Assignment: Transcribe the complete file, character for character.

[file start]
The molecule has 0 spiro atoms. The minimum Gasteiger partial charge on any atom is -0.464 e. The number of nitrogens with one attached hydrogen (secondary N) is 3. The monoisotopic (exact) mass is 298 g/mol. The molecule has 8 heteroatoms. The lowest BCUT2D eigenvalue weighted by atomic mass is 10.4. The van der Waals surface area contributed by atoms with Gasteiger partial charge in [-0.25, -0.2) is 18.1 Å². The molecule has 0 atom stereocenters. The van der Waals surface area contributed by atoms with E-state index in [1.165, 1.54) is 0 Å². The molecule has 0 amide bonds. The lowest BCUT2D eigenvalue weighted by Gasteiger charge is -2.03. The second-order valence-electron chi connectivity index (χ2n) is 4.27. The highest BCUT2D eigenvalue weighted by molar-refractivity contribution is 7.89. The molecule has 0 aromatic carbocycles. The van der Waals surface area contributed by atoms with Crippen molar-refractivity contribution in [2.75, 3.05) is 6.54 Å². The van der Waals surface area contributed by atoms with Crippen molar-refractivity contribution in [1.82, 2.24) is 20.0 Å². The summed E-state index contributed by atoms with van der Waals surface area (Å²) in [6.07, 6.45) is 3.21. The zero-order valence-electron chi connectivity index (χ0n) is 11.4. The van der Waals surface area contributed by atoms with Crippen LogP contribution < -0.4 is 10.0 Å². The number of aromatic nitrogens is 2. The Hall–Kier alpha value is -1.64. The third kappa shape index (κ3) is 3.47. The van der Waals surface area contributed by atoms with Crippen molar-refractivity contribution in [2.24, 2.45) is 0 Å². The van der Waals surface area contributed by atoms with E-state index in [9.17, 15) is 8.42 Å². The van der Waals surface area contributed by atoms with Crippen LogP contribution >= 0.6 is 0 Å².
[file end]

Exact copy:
The molecule has 0 spiro atoms. The minimum Gasteiger partial charge on any atom is -0.464 e. The number of nitrogens with one attached hydrogen (secondary N) is 3. The monoisotopic (exact) mass is 298 g/mol. The molecule has 8 heteroatoms. The lowest BCUT2D eigenvalue weighted by atomic mass is 10.4. The van der Waals surface area contributed by atoms with Gasteiger partial charge in [-0.25, -0.2) is 18.1 Å². The molecule has 0 atom stereocenters. The van der Waals surface area contributed by atoms with E-state index in [1.165, 1.54) is 0 Å². The molecule has 0 amide bonds. The lowest BCUT2D eigenvalue weighted by Gasteiger charge is -2.03. The second-order valence-electron chi connectivity index (χ2n) is 4.27. The highest BCUT2D eigenvalue weighted by molar-refractivity contribution is 7.89. The molecule has 0 aromatic carbocycles. The van der Waals surface area contributed by atoms with Crippen molar-refractivity contribution in [2.75, 3.05) is 6.54 Å². The van der Waals surface area contributed by atoms with Crippen molar-refractivity contribution in [1.82, 2.24) is 20.0 Å². The summed E-state index contributed by atoms with van der Waals surface area (Å²) in [6.07, 6.45) is 3.21. The zero-order valence-electron chi connectivity index (χ0n) is 11.4. The van der Waals surface area contributed by atoms with Crippen LogP contribution < -0.4 is 10.0 Å². The number of aromatic nitrogens is 2. The Hall–Kier alpha value is -1.64. The third kappa shape index (κ3) is 3.47. The van der Waals surface area contributed by atoms with Crippen molar-refractivity contribution in [2.24, 2.45) is 0 Å². The van der Waals surface area contributed by atoms with E-state index in [9.17, 15) is 8.42 Å². The van der Waals surface area contributed by atoms with Crippen LogP contribution >= 0.6 is 0 Å².